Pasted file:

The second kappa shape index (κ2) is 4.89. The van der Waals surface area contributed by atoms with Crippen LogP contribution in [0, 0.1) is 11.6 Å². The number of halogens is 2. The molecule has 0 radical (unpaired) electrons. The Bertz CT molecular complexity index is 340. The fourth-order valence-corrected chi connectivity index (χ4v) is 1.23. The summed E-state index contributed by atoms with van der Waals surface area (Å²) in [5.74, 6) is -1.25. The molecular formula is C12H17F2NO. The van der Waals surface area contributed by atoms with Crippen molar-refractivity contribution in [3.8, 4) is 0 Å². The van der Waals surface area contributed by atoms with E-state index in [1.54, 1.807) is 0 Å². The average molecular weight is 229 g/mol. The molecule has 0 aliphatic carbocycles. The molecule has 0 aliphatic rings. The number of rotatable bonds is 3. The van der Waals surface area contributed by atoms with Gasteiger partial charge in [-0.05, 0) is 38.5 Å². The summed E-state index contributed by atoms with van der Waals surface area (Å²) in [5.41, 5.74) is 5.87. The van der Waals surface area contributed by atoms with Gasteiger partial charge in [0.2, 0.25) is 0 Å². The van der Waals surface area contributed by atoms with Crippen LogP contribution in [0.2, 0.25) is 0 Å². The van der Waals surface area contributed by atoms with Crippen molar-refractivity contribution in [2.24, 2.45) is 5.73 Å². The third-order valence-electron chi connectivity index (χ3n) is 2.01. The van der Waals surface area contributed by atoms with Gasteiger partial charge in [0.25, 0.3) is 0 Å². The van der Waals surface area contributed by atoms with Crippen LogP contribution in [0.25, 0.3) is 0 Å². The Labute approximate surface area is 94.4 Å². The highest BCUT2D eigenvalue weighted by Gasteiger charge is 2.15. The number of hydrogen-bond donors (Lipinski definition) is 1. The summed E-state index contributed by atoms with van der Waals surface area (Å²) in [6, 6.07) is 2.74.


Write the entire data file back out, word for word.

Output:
The second kappa shape index (κ2) is 4.89. The van der Waals surface area contributed by atoms with Crippen LogP contribution in [0, 0.1) is 11.6 Å². The number of halogens is 2. The molecule has 0 radical (unpaired) electrons. The Bertz CT molecular complexity index is 340. The fourth-order valence-corrected chi connectivity index (χ4v) is 1.23. The summed E-state index contributed by atoms with van der Waals surface area (Å²) in [5.74, 6) is -1.25. The molecular formula is C12H17F2NO. The van der Waals surface area contributed by atoms with Crippen molar-refractivity contribution in [3.8, 4) is 0 Å². The van der Waals surface area contributed by atoms with E-state index in [1.54, 1.807) is 0 Å². The average molecular weight is 229 g/mol. The molecule has 0 aliphatic carbocycles. The molecule has 0 aliphatic rings. The number of rotatable bonds is 3. The van der Waals surface area contributed by atoms with Gasteiger partial charge in [-0.05, 0) is 38.5 Å². The summed E-state index contributed by atoms with van der Waals surface area (Å²) in [5.41, 5.74) is 5.87. The van der Waals surface area contributed by atoms with Gasteiger partial charge in [0.2, 0.25) is 0 Å². The van der Waals surface area contributed by atoms with Crippen LogP contribution in [0.2, 0.25) is 0 Å². The van der Waals surface area contributed by atoms with Crippen molar-refractivity contribution in [2.24, 2.45) is 5.73 Å². The third-order valence-electron chi connectivity index (χ3n) is 2.01. The van der Waals surface area contributed by atoms with Gasteiger partial charge in [0.25, 0.3) is 0 Å². The van der Waals surface area contributed by atoms with Crippen LogP contribution in [0.25, 0.3) is 0 Å². The Labute approximate surface area is 94.4 Å². The highest BCUT2D eigenvalue weighted by Gasteiger charge is 2.15. The number of hydrogen-bond donors (Lipinski definition) is 1. The summed E-state index contributed by atoms with van der Waals surface area (Å²) in [6, 6.07) is 2.74.